Friday, 26 March 2010

A Tiger's Tale

A Tiger's Tale

A while back I was in a pub having had a very pleasant lunch in good company. It was mid afternoon and I noticed people looking intently at the tv screen. I wondered what had captured their attention. It was the confession by Tiger Woods of his infidelity. Apparently USA came to a halt briefly with people listening to this confession. I heard more of this man in contrition yesterday.

Cynics say that he needs to appease the public and his sponsors to carry on playing and earning. However, having just had a year of British politicians mealy mouthed and self justifying when caught redhanded I found it refreshing to hear a full and complete confession. James 5.16 encourages us to confess our sins to one another (not just in the confessional ) and pray for one another so we may be healed. Confession is meant to be part of a process that leads to healing not to feeling humiliated.

What interested me was that Woods said looking back he saw the person who committed the infidelity as if they were another person. That is not that strange perhaps as we sometimes say to others, using the English idiom, ‘I don’t think you have been quite yourself lately.’ Of course we are technically always ourselves but I was taken by his sense of detachment. After confession perhaps we have transcended our own selves. Only time will tell if Woods has used the confession for his own ends and only God knows the secrets of his heart. To be honest golf fails to entertain me but I will see Tiger Woods as a different man from now on.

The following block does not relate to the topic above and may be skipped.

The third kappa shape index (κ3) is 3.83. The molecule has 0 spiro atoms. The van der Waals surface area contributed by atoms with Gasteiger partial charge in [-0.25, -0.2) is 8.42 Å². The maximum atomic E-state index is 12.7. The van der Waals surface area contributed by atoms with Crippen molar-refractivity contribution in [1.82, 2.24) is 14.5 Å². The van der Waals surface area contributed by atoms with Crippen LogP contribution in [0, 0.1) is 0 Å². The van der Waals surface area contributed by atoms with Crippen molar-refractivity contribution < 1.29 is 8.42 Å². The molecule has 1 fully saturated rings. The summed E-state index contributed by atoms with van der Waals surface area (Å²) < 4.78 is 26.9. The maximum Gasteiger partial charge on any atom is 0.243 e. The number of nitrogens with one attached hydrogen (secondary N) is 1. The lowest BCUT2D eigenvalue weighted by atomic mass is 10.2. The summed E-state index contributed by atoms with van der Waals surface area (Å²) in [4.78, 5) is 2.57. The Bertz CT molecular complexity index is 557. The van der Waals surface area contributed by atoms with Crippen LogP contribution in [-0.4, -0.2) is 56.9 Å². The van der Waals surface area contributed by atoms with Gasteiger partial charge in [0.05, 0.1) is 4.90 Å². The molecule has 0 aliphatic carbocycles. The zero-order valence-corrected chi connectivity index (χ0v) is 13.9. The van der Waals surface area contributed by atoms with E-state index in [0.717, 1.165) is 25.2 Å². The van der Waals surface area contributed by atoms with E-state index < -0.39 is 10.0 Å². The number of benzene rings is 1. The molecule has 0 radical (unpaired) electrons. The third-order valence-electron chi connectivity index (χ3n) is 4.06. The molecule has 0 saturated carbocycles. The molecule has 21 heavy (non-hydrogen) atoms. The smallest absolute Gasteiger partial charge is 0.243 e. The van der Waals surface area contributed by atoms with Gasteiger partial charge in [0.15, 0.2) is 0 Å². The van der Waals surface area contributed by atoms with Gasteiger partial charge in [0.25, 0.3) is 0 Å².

Tuesday, 16 March 2010

To the glory of God

The other day my friend and I who is a photographer went to the National Portrait Gallery to see an exhibition. We went for lunch in a MacDonald's, in Leicester Square, as mundane an activity as one could find. However, even in the most common place the divine can poke through the clouds.
One of the men cleaning the tables and taking the 'empties' away was a smartly dressed black man. I noticed how he was engaging cheerily with the diners at the next table who responded. I thought I had to talk to him.

He was from Nigeria and had worked in other European countries. I asked him about the trouble in his country where Moslems were brutally killing village men, women and children in revenge for atrocities by 'Christians' against Moslems. He had a diplomatic reply which now eludes me.

This man was a Christian. He seemed to want to just show his faith through his work. No empty rhetoric to make people uncomfortable.He really enjoyed engaging with the customers. I doubt if earned much more than minimum wage. His joy was infectious.

I thought of Brother Lawrence toiling cheerfully over his pots and pans.
I thought of the verse 1 Corinthians 10.31 So whether you eat or drink, or whatever you do, do it all for the glory of God.

Peter and I went back to our lunch. As we went out he was still chatting merrily to diners on another table. Peter, as usual, had his camera on him and the man was happy to have his pic taken. And yes I did write to his boss to commend this man to him. Good news, they say, spreads fast.